We're Not All Monsters

“We’re not all monsters, you know?”
- Ross, Belfast
 
 
It was one of those cold, wet days that you wouldn’t even want a dog wandering around in.
 
Hunched over under a tiny black umbrella for one, three of us set off to bring hope to the homeless community in Belfast.
 
Fifteen minutes in, we were drenched. No one in their right mind would sit in conditions like that unless they had nowhere else to go. The city was barren, and we were beginning to wonder whether we should call it a day.
 
But then, we spotted him.
 
Curled up under a shop sign, shivering on his cardboard mattress was a very cold, wet man.
 
His name is Ross, and he’s originally from Dublin. We introduced ourselves, and asked about his story. Within moments, he was telling us about life on the streets, and how he wouldn’t wish it on his worst enemy.
 
It wasn’t hard to see why.
 
“My marriage broke up. I had no other choice but this – it was either make my partner homeless, and let the children suffer without her, or let the children have their mother and I’ll be homeless. So now I’m here”.
 
We asked him if he received any help from hostels or local charities to provide him with shelter. He told us that drugs circulate around hostels like wildfire, and that is a life he would prefer to stay clear from.
 
“People come with preconceived notions of what I’m really like – that homeless people are bad, and to avoid us at all costs.
 
But we’re not all drug addicts or alcoholics or thieves, we’re not bad men. We’re just people who are down on our luck, struggling at night”.
 
As his voice began to break, one of our team members bent down to give him a hug. Ross held on to Gerard for as long as he could.
 
As they broke apart, Ross said something that hit me hard, right in the middle of my stomach.
 
“That’s the first hug I’ve had in over two months”.
 
I wish I had taken a picture of the smile that spread across Ross’ face after Gerard’s embrace. It meant the world to him.
 
“It means so much to me when people don’t see me as an animal or scum on the street - I’m none of those things. I’m just down on my luck. For Gerard to do that and treat me as just a person who needs love means so much.”
 
The power of human interaction is something many of us take for granted everyday. Imagine feeling as though you’re too dirty for another human to even sit down beside you, take your hand, or even give you a hug?
 
As human beings, we’re made to be relational. Like a healing balm over a wound, the human touch is so simple, yet incredibly powerful.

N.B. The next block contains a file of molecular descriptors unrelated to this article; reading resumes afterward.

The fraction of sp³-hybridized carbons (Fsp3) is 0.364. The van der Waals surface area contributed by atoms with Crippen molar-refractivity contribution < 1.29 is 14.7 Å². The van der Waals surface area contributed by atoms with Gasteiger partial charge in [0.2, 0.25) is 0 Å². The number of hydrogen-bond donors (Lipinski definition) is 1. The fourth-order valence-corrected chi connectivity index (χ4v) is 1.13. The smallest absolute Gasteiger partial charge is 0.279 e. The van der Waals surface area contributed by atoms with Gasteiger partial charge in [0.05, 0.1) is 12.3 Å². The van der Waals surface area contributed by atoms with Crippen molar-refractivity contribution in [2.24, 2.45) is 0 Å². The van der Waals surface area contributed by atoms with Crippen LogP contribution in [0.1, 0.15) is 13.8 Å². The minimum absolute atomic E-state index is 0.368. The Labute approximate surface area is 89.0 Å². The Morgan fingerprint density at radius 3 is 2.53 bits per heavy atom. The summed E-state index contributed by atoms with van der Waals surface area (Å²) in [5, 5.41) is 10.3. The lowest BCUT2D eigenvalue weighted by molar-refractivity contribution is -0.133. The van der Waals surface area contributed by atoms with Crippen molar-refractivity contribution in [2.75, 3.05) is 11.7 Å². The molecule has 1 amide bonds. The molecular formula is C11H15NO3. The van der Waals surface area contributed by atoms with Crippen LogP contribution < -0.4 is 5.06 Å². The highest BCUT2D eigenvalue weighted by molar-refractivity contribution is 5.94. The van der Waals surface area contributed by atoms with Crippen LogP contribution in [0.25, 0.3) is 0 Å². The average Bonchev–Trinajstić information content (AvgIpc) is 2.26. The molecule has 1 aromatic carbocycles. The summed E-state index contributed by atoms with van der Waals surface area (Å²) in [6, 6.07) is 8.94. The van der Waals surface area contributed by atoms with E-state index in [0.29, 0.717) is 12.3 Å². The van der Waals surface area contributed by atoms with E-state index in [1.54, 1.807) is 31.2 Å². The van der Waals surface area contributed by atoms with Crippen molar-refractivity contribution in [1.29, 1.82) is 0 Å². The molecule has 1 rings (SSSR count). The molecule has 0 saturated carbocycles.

In the words of Mother Teresa, “People have forgotten how powerful the human touch is – what it is to smile, for somebody to smile back, for someone to wish you well. The terrible thing is to be unwanted”.
 
Of course, there’s always the resounding question from the sceptic. What about those who aren’t genuinely homeless? The ones who don’t really need my help?
 
We asked Ross that too.
 
“Of course there’s people who aren’t genuine on the streets. They’re the 10% that give the 90% a bad name. They’re the ones begging for drug money – but people presume we’re all like that. We’re not.
 
There’s two sides to every story – we’re not all here by choice, circumstances can conspire against you. That’s why I’m where I am now.
 
We’re not all bad people. I wish people would just bare that in mind when they walk past us”.
 
We asked if people had been generally kind to Ross whilst living on the streets. He replied with a nod, but then told us that some people have been cruel. The story he told us next shook us to our core.
 
“I asked a man once if he had any change for the homeless, and he stopped and opened his wallet. There was a stack of notes in his wallet that was easy to see.
 
He leafed through it and gave me £20, but I refused it. It was too much – all I wanted was just a bit loose change for food.
 
But he kept insisting I take it – telling me if I didn’t he was going to rip it up. So I reached out for it, and as soon as I did, he moved his hand back and put it back in his wallet. He spat in my face and walked away laughing.
 
I cried for a first time in a long time after that”
 
Gerard gave Ross another hug.
 
This time Ross held on even longer.
 
As we left him, I was reminded that there are people on our streets crying out for love. Not money, not alcohol, not drugs, love.
 
Social interaction. Human touch. Time.
 
Bringing hope to our streets doesn’t start with reaching our hands into our wallets, it starts when we simply reach our hands out to theirs.
 
We gave Ross three hugs each before we said our final goodbyes. I wish I had taken a photo of his face in that moment too.
 
Our challenge to you? Sit down beside someone living on the streets, ask them about their day, or even offer them a hug. You never know, it could be the first one they’ve had in a while.


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